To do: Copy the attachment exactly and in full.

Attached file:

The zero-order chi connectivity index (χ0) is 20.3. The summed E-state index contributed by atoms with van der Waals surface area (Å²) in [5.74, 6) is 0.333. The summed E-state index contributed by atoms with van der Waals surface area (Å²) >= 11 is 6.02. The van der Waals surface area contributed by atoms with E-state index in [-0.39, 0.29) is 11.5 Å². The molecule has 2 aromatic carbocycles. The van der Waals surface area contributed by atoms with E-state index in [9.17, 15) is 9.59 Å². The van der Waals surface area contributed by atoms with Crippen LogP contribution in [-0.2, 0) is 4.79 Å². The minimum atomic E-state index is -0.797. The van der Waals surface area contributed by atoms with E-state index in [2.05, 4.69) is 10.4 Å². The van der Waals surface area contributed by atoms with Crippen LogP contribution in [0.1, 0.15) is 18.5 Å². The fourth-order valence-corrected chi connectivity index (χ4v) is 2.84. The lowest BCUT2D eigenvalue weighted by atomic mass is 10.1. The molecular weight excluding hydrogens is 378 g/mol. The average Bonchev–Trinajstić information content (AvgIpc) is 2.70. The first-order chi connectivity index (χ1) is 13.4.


The zero-order chi connectivity index (χ0) is 20.3. The summed E-state index contributed by atoms with van der Waals surface area (Å²) in [5.74, 6) is 0.333. The summed E-state index contributed by atoms with van der Waals surface area (Å²) >= 11 is 6.02. The van der Waals surface area contributed by atoms with E-state index in [-0.39, 0.29) is 11.5 Å². The molecule has 2 aromatic carbocycles. The van der Waals surface area contributed by atoms with E-state index in [9.17, 15) is 9.59 Å². The van der Waals surface area contributed by atoms with Crippen LogP contribution in [-0.2, 0) is 4.79 Å². The minimum atomic E-state index is -0.797. The van der Waals surface area contributed by atoms with E-state index in [2.05, 4.69) is 10.4 Å². The van der Waals surface area contributed by atoms with Crippen LogP contribution in [0.1, 0.15) is 18.5 Å². The fourth-order valence-corrected chi connectivity index (χ4v) is 2.84. The lowest BCUT2D eigenvalue weighted by atomic mass is 10.1. The molecular weight excluding hydrogens is 378 g/mol. The average Bonchev–Trinajstić information content (AvgIpc) is 2.70. The first-order chi connectivity index (χ1) is 13.4.